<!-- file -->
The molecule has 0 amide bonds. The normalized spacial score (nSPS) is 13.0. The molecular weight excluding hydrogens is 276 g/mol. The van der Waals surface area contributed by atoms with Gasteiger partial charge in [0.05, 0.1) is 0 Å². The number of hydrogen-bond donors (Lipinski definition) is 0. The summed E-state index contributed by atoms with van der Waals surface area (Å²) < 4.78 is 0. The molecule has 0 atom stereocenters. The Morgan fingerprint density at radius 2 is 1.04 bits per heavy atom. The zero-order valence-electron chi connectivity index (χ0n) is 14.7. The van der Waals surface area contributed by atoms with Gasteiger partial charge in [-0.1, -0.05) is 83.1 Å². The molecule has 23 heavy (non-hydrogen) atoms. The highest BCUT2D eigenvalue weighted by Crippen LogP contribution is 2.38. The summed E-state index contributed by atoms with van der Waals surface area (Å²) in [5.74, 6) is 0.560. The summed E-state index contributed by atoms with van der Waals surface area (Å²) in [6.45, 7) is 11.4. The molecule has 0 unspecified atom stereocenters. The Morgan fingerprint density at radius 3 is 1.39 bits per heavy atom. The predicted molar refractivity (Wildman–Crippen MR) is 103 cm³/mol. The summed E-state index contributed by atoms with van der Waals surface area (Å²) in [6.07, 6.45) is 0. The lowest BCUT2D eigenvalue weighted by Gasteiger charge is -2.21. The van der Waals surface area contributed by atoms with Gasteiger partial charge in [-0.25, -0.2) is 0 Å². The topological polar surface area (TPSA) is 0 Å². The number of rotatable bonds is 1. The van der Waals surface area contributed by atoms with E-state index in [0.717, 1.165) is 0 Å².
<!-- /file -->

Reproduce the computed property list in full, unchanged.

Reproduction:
The molecule has 0 amide bonds. The normalized spacial score (nSPS) is 13.0. The molecular weight excluding hydrogens is 276 g/mol. The van der Waals surface area contributed by atoms with Gasteiger partial charge in [0.05, 0.1) is 0 Å². The number of hydrogen-bond donors (Lipinski definition) is 0. The summed E-state index contributed by atoms with van der Waals surface area (Å²) < 4.78 is 0. The molecule has 0 atom stereocenters. The Morgan fingerprint density at radius 2 is 1.04 bits per heavy atom. The zero-order valence-electron chi connectivity index (χ0n) is 14.7. The van der Waals surface area contributed by atoms with Gasteiger partial charge in [-0.1, -0.05) is 83.1 Å². The molecule has 23 heavy (non-hydrogen) atoms. The highest BCUT2D eigenvalue weighted by Crippen LogP contribution is 2.38. The summed E-state index contributed by atoms with van der Waals surface area (Å²) in [5.74, 6) is 0.560. The summed E-state index contributed by atoms with van der Waals surface area (Å²) in [6.45, 7) is 11.4. The molecule has 0 unspecified atom stereocenters. The Morgan fingerprint density at radius 3 is 1.39 bits per heavy atom. The predicted molar refractivity (Wildman–Crippen MR) is 103 cm³/mol. The summed E-state index contributed by atoms with van der Waals surface area (Å²) in [6.07, 6.45) is 0. The lowest BCUT2D eigenvalue weighted by Gasteiger charge is -2.21. The van der Waals surface area contributed by atoms with Gasteiger partial charge in [-0.25, -0.2) is 0 Å². The topological polar surface area (TPSA) is 0 Å². The number of rotatable bonds is 1. The van der Waals surface area contributed by atoms with E-state index in [0.717, 1.165) is 0 Å².